Let's offer a moment of silence for the punchline that never was: Maggiano's Little Italy, the pasta purveyor owned by Dallas parent company Brinker International, announced a special all gluten free menu that will be available at the end of the month.
There's the set up. Now if you're expecting oxymoronic hilarity, prepare to bow down to chef Jeff Mann's cheese ravioli with a creamy, fluffy dollop of truffle mascarpone instead.
The Dallas Morning News got a three-course preview of this summer's gluten free menu, available April 30 through July 8. The gluten free dishes are a new take on the restaurant's annual "Eat-A-Dish for Make-A-Wish" campaign. Maggiano's research and development chef Mann created it for the restaurant's 49 locations across the country.
This isn't Mann's first gluten-free rodeo. While Maggiano's occasionally garners jeers for being a "chain," its kitchens operate on an all-scratch philosophy. Maggiano's prides itself on hiring educated chefs who can adapt menu items, or create entirely new ones, to accommodate virtually any food allergy including gluten. But this is the first time the restaurant has created a dedicated menu of gluten free dishes.
Some Americans have adopted gluten-free diets for dubious reasons -- leaving those who suffer from Celiac disease needing edible answers for an allergy that's gotten a bad name.
Mann set out on a mission to remove gluten from all of the menu's handcrafted sauces about 6 years ago, and since then he has worked to incorporate specialty noodles onto the menu. The search for the right supplier meant finding one that was willing to "push the envelope," he said. Gluten-free products notoriously have the reputations for lacking the texture of bread. Mann tested a corn-based product he found too brittle and discovered that rice-heavy products produce better texture.
"Gluten dough is very temperamental," he said.
Finally, he partnered with Louisa Foods, which did not at the time have a gluten free product. Louisa was up to the development challenge, even when Mann threw out 250 pounds of dough that was too thick and gummy. Mann said Louisa appreciates innovation, so they went back to the drawing board, committed to the project's success.
"My guiding philosophy is that you only have one chance, one bite, where the brain gets swirling and thoughts about flavors start mounting," he said. That first bite needs to be a stunner.
All gluten free items are prepared with separate utensils and have been tested by a third-party researcher. A majority of items containing bread are prepared in the morning, and gluten touches the grill only at lunch for sandwiches, after which the entire kitchen is cleaned.
Mann isn't gluten free himself, but he said he has a close friend who is -- and that spurred his interest in the project.
Gluten, and its intolerance, remains a divisive culture boogeyman. It's estimated that about 1 percent of the population suffers from Celiac disease, with countless others experiencing a scale of less severe issues due to gluten sensitivities. Its physical effects are no joke. However, some Americans have adopted gluten-free diets for dubious reasons -- leaving those who suffer from Celiac disease needing edible answers for an allergy that's gotten a bad name.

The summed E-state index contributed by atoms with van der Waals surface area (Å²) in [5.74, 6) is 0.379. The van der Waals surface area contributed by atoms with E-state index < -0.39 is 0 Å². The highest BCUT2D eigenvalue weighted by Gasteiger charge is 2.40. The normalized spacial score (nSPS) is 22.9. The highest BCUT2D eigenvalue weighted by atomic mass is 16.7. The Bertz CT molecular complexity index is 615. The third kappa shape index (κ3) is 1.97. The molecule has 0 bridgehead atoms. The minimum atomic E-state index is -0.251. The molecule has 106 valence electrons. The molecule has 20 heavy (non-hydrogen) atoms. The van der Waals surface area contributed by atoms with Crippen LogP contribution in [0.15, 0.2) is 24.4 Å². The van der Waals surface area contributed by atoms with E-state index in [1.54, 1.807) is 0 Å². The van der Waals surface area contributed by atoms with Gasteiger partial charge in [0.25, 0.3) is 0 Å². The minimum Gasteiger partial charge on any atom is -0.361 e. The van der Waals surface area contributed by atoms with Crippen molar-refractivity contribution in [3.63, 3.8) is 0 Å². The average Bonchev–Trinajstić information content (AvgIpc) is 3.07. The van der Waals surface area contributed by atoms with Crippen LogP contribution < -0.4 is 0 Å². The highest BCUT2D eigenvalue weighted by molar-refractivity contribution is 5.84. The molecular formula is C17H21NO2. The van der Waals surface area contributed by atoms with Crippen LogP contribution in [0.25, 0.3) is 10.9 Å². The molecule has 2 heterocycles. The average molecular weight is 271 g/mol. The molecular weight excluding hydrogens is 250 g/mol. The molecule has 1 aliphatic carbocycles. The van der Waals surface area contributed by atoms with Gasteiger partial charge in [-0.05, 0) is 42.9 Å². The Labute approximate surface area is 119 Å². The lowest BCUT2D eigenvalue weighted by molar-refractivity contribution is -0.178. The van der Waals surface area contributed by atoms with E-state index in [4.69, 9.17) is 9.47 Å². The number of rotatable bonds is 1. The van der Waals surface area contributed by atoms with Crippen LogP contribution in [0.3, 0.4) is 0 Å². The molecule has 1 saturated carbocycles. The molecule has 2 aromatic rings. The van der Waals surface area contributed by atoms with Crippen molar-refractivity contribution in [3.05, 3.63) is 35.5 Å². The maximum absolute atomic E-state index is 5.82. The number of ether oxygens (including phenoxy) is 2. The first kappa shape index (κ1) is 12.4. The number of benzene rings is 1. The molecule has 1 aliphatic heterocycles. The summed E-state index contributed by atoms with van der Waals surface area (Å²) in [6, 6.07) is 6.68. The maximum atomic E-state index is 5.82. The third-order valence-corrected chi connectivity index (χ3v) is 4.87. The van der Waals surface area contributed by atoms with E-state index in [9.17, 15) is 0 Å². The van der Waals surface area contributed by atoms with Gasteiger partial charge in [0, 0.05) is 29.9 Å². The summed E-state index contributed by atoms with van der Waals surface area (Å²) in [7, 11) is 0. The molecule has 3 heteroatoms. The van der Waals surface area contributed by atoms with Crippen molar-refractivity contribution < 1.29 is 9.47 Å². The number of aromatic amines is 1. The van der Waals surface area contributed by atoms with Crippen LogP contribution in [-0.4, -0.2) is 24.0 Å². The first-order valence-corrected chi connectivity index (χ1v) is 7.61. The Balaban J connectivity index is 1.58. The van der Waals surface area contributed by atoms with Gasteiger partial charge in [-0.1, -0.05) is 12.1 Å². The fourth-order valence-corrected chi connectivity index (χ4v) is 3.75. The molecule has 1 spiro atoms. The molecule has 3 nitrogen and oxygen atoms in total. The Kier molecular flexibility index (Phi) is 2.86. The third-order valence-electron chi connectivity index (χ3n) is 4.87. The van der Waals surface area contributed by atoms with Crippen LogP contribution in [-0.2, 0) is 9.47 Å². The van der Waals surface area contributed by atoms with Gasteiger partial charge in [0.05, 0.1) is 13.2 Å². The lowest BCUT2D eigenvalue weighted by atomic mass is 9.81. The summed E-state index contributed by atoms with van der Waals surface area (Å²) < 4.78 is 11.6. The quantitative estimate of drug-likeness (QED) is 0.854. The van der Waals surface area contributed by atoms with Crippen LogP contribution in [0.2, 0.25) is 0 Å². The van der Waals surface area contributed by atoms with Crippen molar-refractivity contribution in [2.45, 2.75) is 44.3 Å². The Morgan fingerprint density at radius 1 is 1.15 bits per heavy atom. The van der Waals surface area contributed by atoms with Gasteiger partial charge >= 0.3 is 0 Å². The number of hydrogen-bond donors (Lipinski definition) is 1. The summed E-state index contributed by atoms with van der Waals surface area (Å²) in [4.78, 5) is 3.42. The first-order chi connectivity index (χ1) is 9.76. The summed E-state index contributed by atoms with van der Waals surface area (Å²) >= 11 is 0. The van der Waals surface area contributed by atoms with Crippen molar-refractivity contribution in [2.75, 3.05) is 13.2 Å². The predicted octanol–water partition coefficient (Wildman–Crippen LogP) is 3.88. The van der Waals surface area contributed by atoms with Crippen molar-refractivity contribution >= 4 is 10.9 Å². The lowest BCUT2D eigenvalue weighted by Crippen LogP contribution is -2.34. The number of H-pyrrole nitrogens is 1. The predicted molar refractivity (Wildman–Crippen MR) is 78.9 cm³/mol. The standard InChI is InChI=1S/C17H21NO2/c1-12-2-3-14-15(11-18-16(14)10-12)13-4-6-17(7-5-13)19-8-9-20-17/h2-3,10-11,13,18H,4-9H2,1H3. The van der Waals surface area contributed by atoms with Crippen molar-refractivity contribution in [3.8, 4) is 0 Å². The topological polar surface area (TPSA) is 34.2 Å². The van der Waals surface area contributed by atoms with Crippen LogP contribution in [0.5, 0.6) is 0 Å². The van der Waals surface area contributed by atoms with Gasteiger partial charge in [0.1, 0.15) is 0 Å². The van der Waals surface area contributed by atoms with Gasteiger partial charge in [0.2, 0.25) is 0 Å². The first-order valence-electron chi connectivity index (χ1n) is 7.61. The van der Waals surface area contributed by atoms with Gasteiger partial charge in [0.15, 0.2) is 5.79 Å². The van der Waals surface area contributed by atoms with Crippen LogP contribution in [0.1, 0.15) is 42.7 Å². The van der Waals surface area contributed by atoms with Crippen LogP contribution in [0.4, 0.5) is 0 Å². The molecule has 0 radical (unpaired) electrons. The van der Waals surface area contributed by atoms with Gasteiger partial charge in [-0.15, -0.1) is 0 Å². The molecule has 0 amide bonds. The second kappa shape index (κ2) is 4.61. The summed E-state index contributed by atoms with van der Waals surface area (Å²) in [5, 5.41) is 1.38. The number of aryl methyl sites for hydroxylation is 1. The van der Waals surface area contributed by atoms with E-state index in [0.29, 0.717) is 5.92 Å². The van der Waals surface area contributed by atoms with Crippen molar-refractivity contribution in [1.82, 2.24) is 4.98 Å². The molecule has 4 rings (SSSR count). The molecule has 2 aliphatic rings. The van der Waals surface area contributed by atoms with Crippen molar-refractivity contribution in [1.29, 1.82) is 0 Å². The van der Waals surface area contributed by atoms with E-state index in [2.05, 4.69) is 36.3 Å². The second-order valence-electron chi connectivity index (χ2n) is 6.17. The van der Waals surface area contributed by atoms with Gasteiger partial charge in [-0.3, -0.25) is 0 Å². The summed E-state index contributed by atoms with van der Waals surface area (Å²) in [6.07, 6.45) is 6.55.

But how does Maggiano's gluten free food taste?
Look at the etymology of the word pasta - it literally means "paste." Seeing as how gluten creates the chewy, doughy, elastic texture essential to certain classic recipes, I wondered: Can a pasta place pull off pasta without the ... you know, "paste"?
Here's what's on the menu:
- shrimp and avocado lemonette salad
- Patricia's cheese ravioli, named for a Make-A-Wish child
- grilled jumbo shrimp spiedini
- crème brûlée (available April 30-June 3)
- flourless chocolate cake (available June 4-July 8)
The ravioli's texture and flavor was indistinguishable from traditional pasta, and it comes highlighted with a rich, decadent truffle mascarpone that stole the spotlight. Also a superstar: The salad's lemonette dressing, which somehow pulls off citrusy-lightness with a thicker, creamy texture, and is dotted with a bacon crunch. (No croutons, of course.)
While the ravioli might be the shining achievement, the menu contains a lot of vegetables and lean protein, particularly shrimp -- fiendish little crustaceans that could send some with food allergies to the emergency room.
In fact, Mann noticed my fiancé politely decline significant portions of the taste-test (because of his shellfish allergy) and made good on his claims: Mann raced to the kitchen and created a chicken dish with similar sauces and flavors that arrived tableside in minutes. Mann estimates that each restaurant receives about 10-15 similar requests each night.
"When you tell your server about an allergy, the chef comes to the table," he said. "We can modify menu items or just ask what you're in the mood for."
Company policy requires the chef prepare and personally deliver gluten free entrees.
This attention to detail carries over to the menu's final note, dessert, a luxury unavailable to many gluten-free diners. Specialty items exist on the market, but rarely at restaurants, and often at a premium.
Aisha Fletcher, Brinker public relations specialist, said the goal is to create options that aren't merely for "special occasions." In fact, any of the classic dishes can be made with gluten free noodles, substituted at no additional cost. As for the feature menu's pricing, it's on par with all other special menus, which tend to be only slightly higher than standard menu pricing.
So, when it comes to a sweet ending -- whether for a special occasion or simply a nice meal out -- Maggiano's crème brûlée and flourless chocolate cake allow gluten-free guests to end dinner with delectable and desirable desserts that taste like the "real thing" and won't break the bank.
Do they stack up for everyone? I'd choose Maggiano's gluten free menu any day of the week.